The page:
By Karen HyunBee Cho, South Korea.
Feminist legal scholars have been instrumental in shaping the progression of societies away from the patriarchal, conservative sociopolitical norms that have governed the past. These groundbreaking theories each prioritize differing values for the feminist movement, but share a few core commonalities. The first is that they acknowledge that men have historically dictated the development of civilizations, and this is largely the reason why they often have greater access to status, wealth, and privilege than women in the modern era. Second, all the theories share the same end goal: a world in which men and women are treated equally within the social, political, and economic branches of society.
Given this, it is necessary to dig deeper into the subtle nuances that distinguish some of these theories from one another and discuss potential areas where these theories fall short in supporting the message of the feminist movement.
The first which is titled the “equal treatment theory” states that women should be guaranteed the same rights as men because women and men do not share legally notable differences. Women should be offered equal social and political opportunities and should not be restricted by protective legislation such as those that restrict working hours specifically for women. But a question rises: doesn’t this theory necessarily compel women to satisfactorily fit a male standard in order to gain ground? After all, the legal consequences of this theory are predicated on the basis that women can prove they are “similarly situated” to men and therefore entitled to the same freedoms that men experience. In other words, women will always have to take the higher burden of proving how and why they are equal to men, even in areas that may be more disadvantageous for women such as physically inducing labor. The benefits of upholding a principle such as this may only be marginal at best.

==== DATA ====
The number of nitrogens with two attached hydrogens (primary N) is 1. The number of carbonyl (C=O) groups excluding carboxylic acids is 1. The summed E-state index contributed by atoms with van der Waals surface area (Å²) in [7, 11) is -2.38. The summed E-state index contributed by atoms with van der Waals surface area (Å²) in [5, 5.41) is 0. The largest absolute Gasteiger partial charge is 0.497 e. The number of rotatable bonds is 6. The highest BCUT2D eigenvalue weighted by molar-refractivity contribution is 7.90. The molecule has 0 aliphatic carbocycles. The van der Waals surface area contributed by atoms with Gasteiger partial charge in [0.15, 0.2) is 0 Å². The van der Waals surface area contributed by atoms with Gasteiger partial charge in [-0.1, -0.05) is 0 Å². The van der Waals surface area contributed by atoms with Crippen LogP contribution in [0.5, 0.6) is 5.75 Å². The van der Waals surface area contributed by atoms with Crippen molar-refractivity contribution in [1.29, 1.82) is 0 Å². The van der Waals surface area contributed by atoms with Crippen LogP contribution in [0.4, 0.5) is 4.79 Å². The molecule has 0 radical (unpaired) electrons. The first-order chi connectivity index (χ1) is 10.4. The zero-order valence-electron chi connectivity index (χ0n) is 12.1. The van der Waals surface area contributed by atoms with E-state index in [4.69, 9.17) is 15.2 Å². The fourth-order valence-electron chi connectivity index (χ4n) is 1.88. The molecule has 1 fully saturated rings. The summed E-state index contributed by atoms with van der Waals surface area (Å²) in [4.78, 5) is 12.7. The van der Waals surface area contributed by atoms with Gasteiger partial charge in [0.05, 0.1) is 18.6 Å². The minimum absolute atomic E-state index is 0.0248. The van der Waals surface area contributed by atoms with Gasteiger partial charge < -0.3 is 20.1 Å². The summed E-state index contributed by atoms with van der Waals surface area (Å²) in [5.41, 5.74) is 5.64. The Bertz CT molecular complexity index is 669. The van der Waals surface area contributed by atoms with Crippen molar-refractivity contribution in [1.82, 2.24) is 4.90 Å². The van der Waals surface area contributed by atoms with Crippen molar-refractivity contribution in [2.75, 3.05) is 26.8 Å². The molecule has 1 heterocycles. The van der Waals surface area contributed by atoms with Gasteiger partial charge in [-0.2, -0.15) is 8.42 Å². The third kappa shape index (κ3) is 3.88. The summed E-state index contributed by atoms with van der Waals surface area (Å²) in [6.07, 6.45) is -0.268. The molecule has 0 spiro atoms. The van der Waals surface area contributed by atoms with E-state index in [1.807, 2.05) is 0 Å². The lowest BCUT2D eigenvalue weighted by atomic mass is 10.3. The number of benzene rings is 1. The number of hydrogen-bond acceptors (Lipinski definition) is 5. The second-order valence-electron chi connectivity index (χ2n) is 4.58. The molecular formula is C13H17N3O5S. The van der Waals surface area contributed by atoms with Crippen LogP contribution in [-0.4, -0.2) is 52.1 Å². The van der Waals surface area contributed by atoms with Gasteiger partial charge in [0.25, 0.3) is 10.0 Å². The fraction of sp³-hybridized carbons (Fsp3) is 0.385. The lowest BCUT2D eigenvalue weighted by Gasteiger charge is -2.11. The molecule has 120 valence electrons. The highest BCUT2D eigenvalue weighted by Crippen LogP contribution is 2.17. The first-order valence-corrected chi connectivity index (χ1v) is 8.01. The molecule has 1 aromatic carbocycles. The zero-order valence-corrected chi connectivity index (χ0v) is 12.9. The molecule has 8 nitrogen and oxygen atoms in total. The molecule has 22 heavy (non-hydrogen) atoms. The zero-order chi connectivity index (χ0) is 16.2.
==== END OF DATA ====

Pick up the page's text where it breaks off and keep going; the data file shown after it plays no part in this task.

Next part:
The second theory on “cultural feminism” believes that laws should reflect the differences between men and women, rather than imposing gender-neutral regulations that are unable to cater to women’s specific needs. However, the logic behind this theory seems to be a bit tenuous. The theory advances women are biologically and culturally different from men in that they think in terms of “an ethic of care” emphasizing human interconnection whereas men choose to abide by “an ethic of justice” upholding concepts of autonomy and liberty. However, it is unclear exactly how laws should materialize at the conclusion of this theory. At the point in which cultural feminists argue for female-centric legal measures, is this not defeating the very purpose of the feminist movement to urge for equality between the sexes? Doesn’t this theory concede that women’s and men’s rights are fundamentally distinct and irreconcilable, that there can be no common ground? And do the arbitrary, ambiguous characteristics labeled onto women under this theory truly apply to the entire women demographic? Cultural feminism poses a large risk of generating laws that are not only blanket testaments to an unnuanced women’s struggle but may only serve to further entrench gender stereotypes in society.